JANUARY — BIRTHS AND STATE EXECUTIONS

Diarmuid Breatnach

 

The month of January is the start of the year, according to the calendar most of us use but, for the Celts and some other peoples, it was the last month of winter, which had begun in November, after the feast of Samhain.

I am notified of many birthdays in January from among my Facebook friends.  That would seem to indicate a higher rate of conception at the end of March/ early April and onwards but a quick search on the internet did not supply me comparative figures.  However, in our climate, new food begins to be available inland in January as salmon arrive to spawn and with sheep lactating from February.  Onwards from there, plants begin to grow again and birds lay eggs, animals give birth and so on.  The pregnant mother needs a ready supply of food to sustain a viable pregnancy.

Though January may be a month of births, from what I see of history it is also a month of deaths … early, unnatural deaths …. of executions, in fact.  These particular executions to which I refer took place in Ireland and in the United States of America and they were carried out by the respective states of those countries.

 

Executions by the Irish Free State

This week saw the anniversary of five such executions, on the 15th January 1923 — executions by the Free State of IRA Volunteers.  Four of these were in Roscrea and the fifth was in Carlow: Vol.F. Burke; Vol.Patrick Russell; Vol.Martin Shea; Vol.Patrick MacNamara; Vol.James Lillis.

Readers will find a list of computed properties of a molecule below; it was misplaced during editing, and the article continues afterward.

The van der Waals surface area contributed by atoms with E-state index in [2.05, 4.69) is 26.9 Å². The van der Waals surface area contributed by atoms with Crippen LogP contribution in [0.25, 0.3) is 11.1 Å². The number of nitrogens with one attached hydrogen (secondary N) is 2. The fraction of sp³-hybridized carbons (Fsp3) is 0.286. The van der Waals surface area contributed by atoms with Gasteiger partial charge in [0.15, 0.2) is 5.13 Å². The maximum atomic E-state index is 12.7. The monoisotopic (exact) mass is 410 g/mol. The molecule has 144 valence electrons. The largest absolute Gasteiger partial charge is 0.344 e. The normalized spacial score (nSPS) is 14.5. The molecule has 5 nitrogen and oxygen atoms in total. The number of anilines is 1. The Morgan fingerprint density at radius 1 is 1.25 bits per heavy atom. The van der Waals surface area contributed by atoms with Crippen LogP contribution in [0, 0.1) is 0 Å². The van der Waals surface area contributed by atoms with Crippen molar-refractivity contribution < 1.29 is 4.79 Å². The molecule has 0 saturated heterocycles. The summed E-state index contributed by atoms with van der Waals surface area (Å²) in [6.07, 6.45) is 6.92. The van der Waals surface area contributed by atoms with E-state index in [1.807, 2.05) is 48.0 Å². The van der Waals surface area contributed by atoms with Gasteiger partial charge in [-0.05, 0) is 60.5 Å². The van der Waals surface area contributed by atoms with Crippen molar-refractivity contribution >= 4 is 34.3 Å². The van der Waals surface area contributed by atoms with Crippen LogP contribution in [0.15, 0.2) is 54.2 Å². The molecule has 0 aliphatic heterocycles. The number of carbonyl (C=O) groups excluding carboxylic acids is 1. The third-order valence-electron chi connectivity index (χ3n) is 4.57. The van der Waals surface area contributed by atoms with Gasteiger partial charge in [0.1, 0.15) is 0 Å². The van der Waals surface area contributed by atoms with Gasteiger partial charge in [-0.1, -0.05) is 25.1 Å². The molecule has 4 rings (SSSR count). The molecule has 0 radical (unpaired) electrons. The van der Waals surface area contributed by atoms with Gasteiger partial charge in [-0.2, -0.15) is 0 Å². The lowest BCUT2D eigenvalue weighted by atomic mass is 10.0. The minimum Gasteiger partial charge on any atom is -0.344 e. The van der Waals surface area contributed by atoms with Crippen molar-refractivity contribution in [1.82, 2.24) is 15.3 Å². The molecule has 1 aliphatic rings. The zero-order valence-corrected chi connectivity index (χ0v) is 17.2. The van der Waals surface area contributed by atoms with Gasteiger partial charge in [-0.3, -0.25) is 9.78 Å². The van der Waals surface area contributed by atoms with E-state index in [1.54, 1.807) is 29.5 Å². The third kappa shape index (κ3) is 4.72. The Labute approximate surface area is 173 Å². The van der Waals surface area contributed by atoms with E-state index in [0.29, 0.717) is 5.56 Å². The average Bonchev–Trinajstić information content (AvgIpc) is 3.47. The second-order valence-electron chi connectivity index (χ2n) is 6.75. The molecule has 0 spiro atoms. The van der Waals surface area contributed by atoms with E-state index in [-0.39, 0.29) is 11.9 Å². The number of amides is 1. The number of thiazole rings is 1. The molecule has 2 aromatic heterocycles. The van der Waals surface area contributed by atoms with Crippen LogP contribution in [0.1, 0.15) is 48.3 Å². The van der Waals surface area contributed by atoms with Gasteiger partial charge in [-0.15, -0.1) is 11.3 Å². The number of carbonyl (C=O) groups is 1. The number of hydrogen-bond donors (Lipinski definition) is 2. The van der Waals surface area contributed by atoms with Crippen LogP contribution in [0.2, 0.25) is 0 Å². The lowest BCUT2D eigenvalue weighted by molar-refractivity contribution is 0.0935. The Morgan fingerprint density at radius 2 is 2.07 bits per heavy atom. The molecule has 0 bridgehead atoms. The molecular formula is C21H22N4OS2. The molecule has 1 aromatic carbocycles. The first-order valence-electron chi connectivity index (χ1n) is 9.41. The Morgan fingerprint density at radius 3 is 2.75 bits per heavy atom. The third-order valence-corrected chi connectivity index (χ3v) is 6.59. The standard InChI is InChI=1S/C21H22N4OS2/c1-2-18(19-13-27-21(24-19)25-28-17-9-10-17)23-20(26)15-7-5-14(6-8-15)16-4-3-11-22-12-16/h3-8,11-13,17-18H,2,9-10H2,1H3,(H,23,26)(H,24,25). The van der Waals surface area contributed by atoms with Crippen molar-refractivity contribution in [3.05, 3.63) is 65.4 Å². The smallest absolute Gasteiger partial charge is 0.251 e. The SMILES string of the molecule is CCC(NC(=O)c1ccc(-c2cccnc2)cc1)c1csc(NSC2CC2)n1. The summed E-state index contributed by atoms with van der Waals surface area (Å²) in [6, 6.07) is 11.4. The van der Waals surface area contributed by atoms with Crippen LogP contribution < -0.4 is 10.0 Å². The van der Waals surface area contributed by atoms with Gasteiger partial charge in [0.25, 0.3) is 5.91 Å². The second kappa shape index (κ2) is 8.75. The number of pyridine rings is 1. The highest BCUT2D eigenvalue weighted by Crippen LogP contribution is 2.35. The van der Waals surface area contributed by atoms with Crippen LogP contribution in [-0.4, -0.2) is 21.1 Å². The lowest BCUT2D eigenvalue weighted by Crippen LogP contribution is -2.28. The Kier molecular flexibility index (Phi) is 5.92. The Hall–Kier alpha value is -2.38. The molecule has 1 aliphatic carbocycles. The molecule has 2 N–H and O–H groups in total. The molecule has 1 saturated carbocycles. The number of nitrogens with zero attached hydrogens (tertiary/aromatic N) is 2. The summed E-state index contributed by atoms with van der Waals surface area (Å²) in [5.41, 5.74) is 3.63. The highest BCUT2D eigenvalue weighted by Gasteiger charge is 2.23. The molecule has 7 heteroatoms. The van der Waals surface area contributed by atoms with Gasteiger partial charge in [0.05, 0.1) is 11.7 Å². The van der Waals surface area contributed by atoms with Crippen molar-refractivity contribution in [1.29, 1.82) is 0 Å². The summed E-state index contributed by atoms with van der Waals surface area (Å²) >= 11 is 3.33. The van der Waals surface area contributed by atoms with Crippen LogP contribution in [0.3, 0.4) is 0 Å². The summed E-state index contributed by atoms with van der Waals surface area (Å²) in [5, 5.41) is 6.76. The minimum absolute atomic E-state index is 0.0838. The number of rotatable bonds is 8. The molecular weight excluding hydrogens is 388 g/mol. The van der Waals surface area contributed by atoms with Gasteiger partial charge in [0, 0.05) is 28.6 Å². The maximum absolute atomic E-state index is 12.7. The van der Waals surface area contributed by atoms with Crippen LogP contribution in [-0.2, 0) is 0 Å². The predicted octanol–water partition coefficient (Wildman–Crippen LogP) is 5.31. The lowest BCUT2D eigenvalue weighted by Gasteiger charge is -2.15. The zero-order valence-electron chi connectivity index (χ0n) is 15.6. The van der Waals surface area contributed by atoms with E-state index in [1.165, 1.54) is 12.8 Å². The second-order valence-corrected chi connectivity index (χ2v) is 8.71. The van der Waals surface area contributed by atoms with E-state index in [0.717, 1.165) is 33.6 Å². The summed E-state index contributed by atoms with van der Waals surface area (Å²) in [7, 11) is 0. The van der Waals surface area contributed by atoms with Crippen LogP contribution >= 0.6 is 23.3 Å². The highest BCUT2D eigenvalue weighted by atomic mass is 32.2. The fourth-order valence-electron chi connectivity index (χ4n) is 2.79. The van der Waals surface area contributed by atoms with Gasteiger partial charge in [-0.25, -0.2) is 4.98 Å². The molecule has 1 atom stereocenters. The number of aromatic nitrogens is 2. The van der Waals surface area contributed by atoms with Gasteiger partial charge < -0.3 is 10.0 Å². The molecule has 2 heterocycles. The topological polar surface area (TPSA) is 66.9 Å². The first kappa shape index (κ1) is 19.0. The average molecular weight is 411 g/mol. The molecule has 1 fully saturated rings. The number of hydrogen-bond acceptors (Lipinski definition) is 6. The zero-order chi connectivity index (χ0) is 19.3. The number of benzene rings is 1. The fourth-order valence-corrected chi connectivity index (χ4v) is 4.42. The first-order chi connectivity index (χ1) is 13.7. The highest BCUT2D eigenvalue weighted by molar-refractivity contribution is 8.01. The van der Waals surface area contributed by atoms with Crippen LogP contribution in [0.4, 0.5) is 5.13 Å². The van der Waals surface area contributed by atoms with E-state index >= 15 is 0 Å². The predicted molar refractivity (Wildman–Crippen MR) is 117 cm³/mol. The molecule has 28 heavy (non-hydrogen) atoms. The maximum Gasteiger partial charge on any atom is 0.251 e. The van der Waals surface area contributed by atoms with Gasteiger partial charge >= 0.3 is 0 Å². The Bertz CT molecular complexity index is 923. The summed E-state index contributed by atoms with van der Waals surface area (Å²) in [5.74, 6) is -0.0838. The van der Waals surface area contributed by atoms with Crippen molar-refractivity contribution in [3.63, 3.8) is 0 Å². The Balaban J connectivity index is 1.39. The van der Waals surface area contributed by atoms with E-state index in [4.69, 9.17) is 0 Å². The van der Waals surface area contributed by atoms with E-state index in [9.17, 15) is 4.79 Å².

They were not the first executions by the Free State: eight had been executed the previous November and thirteen in December.  The killing for the new year of 1923 had begun with five in Dublin on the 8th January and another three in Dundalk.

The Mountjoy Four executions by the Irish Free State in 1922 of one IRA Volunteer from each province.

The Mountjoy Four reprisal executions by the Irish Free State on 8th December 1922 of one IRA Volunteer from each province.

Nor were those executed on the 15th January to be the last for that month: on the 20th another eleven stood against a wall to be shot by soldiers of the Irish state; on the 22nd, another three; on the 25th, two more; and another four on the 26th before the month’s toll of 34 had been reached. As we progress through the year, each month will contain the anniversary of an executed volunteer and in all but one, multiple executions.

Apart from those who died while fighting, seventy-seven Volunteers and two other supporters of the struggle were officially executed by the Irish Free State between November 1922 and 29th December 1923. In addition there were many (106-155) murdered without being acknowledged by Free State forces — shot (sometimes after torture) and their bodies dumped in streets, on mountains, in quarries .1

Soiidarity demonstration outside Mountjoy Jail, probably organized by Cumann na mBan, perhaps in protest at Mountjoy executions December 1922